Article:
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abstract = "X-linked hyper-IgM syndrome (XHIM) is a rare primary immunodeficiency disorder caused by mutations of the gene encoding the CD40 ligand (CD40L). It is characterized by recurrent infections with markedly decreased serum IgG, IgA and IgE levels but normal or elevated IgM levels. We report the clinical manifestations and complete immune studies in the first family with molecularly proven XHIM in Taiwan. A 5-month-old boy presented with rapidly progressive pneumonia which responded poorly to antibiotics. High levels of IgM and very low levels of IgG, IgA, and IgE were noted in his plasma specimen: IgM, 128 mg/dl; IgG, 18 mg/dl; IgA, 4 mg/dl); IgE, 1 IU/ml. Whole blood flow cytometry when he was 21 months old showed that only a small percentage (0.48{\%}) of his in vitro-activated CD4+ T cells expressed CD40L. When he was 3 years old, repeated flow cytometry showed essentially the same result (0.4{\%}), compared with his father's CD40L expression of over 85{\%}. The patient's mother had moderately decreased CD40L expression (74.4{\%}). Hyper-IgM syndrome was confirmed by CD40L mutation analysis in the boy, which revealed a Lys 96 stop (nucleotide A307T) in exon 2 of CD40L, with a truncated protein resulting in the loss of the entire TNF domain. His mother was a carrier and apparently the individual in whom the mutation originated. Eleven other family members, including the patient's father, sister, and grandmother, and the mother's sisters and their children, all had normal results on CD40L mutation analysis. The patient has remained without significant bacterial infection on a regimen of monthly IVIG infusion and oral trimethoprim-sulfamethoxazole for Pneumocystis carinii pneumonia (PCP) prophylaxis, although he has had recurrent oral ulcers and neutropenia. Bone marrow transplantation is planned.",
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author = "Yi-Chun Ma and Lee, {Wen I.} and Shyh-Dar Shyur and Sheng-Chieh Lin and Li-Hsin Huang and Jiunn-Yi Wu",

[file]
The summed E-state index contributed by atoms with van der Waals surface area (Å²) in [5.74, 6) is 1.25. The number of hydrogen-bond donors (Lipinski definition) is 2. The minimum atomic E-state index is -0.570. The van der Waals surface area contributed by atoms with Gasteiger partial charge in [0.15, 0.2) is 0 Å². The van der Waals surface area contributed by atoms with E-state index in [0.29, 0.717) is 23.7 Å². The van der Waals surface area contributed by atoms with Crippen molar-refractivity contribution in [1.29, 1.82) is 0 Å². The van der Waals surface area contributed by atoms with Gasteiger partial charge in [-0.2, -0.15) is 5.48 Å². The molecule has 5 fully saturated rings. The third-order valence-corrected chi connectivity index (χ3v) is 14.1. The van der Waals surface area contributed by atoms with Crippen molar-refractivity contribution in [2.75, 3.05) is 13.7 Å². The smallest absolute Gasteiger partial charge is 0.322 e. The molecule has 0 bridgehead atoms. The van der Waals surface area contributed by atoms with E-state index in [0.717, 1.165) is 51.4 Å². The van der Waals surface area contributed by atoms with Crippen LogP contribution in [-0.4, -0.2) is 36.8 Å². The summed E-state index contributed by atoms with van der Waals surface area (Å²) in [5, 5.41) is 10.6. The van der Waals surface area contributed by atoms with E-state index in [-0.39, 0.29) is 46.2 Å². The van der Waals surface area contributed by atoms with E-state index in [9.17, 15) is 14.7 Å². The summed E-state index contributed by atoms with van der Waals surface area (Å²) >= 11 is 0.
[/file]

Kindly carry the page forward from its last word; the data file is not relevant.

note = "被引用次數:8 Export Date: 7 April 2016 CODEN: APJIE 通訊地址: Shyur, S.-D.; Department of Pediatrics, Division of Pediatric Allergy and Immunology, Mackay Memorial Hospital, Taipei, Taiwan; 電子郵件: abc1016@ms2.mmh.org.tw 化學物質/CAS: CD40 ligand, 226713-27-5; cotrimoxazole, 8064-90-2; immunoglobulin E, 37341-29-0; immunoglobulin G, 97794-27-9; immunoglobulin M, 9007-85-6; CD40 Ligand, 147205-72-9; Immunoglobulin M 參考文獻: Fuleihan, R.L., Hyper-IgM syndrome (1998) Encyclopedia of Immunology, pp. 1166-1169. , Delves PJ, Roitt IM, eds. 2nd ed. London, Academic Press; Ochs, H.D., Stieham, E.R., Winkelstein, J.A., The hyper-IgM syndrome (2004) Immunologic Disorders in Infants and Children, pp. 380-390. , Stieham ER, Ochs HD, Winkelstein JA, eds. 5th ed. Philadelphia, Elsevier Inc; Santadusit, S., Visitsunthon, N., Ochs, H.D., Vichyanond, P., X-linked hyper-IgM syndrome: A report of the first case in Thailand with confirmed mutation of CD40 ligand gene (2000) Asian Pac. J. Allergy Immunol., 18, pp. 165-168; Ramesh, N., Geha, R.S., Notarangelo, L.D., CD40 ligand and the hyper-IgM syndrome (1999) Primary Immunodeficiency Disease - A Molecular and Genetic Approach, pp. 233-245. , HD, Smith CIE, Puck JM, eds. New York, Oxford; Basile, G.D.S., Tabone, M.D., Durandy, A., CD40 ligand expression deficiency in a female carrier of the X-linked hyper-IgM syndrome as a result of X chromosome lyonization (1999) Eur. J. Immunol., 29, pp. 367-373; Lee, W.I., Torgerson, T.R., Schumacher, M.J., Yel, L., Zhu, Q., Ochs, H.D., Molecular Analysis of a Large Cohort of Patients with the Hyper IgM Syndrome (HIGM) (2005) Blood, 105, pp. 1881-1890; Hollenbaugh, D., Grosmaire, L.S., Kullas, C.D., The human T cell antigen gp39, a member of the TNF gene family, is a ligand for the CD40 receptor: Expression of a soluble form of gp39 with B cell co-stimulatory activity (1992) EMBO J., 11, pp. 4313-4321; Callard, R.E., Smith, S.H., Herbert, J., CD40 ligand expression and B cell function in agammaglobulinemia with normal or elevated levels of IgM (HIM). Comparison of X-linked, autosomal recessive and non-X-linked forms of the disease, and obligate carrier (1994) J. Immunol., 153, pp. 3295-3306; Miller, M.L., Algayed, I.A., Yogev, R., chou, P.M., Scholl, P.R., Pachman, L.M., Atypical Pneumocystis carinii pneumonia in a child with hyper-IgM syndrome (1998) Pediatr. Pathol. Lab. Med., 18, pp. 71-78; Fuleihan, R.L., Hyper-IgM syndrome: The other side of the coin (2001) Curr. Opin. Pediatr., 13, pp. 528-532; Levy, J., Espanol-Boren, T., Thomas, C., Clinical spectrum of X-linked hyper-IgM syndrome (1997) J. Pediatr., 131, pp. 47-54; Cham, B., Bonilla, M.A., Winkelstein, J., Neutropenia associated with primary immunodeficiency syndrome (2002) Semin. Hematol., 39, pp. 107-112; Inwald, D.P., Peters, M.J., Walshe, D., Jones, A., Davies, E.G., Klein, N.J., Absence of platelet CD40L identifies patients with X-linked hyper-IgM syndrome (2000) Clin. Exp. Immunol., 120, pp. 499-502; O'Gorman, M.R., Zaas, D., Paniagua, M., Corrochano, V., Scholl, P.R., Pachman, L.M., Development of a rapid whole blood flow cytometry procedure for the diagnosis of X-linked hyper-IgM syndrome patients and carriers (1997) Clin. Immunol. Immunopathol., 85, pp. 172-181; Bonilla, F.A., Geha, R.S., Primary immunodeficiency diseases (2003) J. Allergy Clin. Immunol., 111, pp. s571-s581; Winkelstein, J.A., Marino, M.C., Ochs, H., The X-linked hyper-IgM syndrome: Clinical and immunologic features of 79 patients (2003) Medicine, 82, pp. 373-384; Khawaja, K., Gennery, A.R., Flood, T.J., Abinun, M., Cant, A.J., Bone marrow transplantation for CD40 ligand deficiency: A single center experience (2001) Arch. Dis. Child, 84, pp. 508-511; Tomizawa, D., Imai, K., Ito, S., Allogeneic hematopoietic stem cell transplantation for seven children with X-linked hyper-IgM syndrome: A single center experience (2004) Am. J. Hematol., 76, pp. 33-39; Ostenstad, B., Giliani, S., Mellbye, O.J., Nilsen, B.R., Abrahamsen, T., A boy with X-linked hyper-IgM syndrome and natural killer cell deficiency (1997) Clin. Exp. Immunol., 107, pp. 230-234; Robert, L., T-Cell Immunodeficiency Disorders (2001) Medical Immunology, pp. 317-318. , Tristram G., Daniel P, Abba I, John B, eds. 10th ed. United States, Appleton & Lange",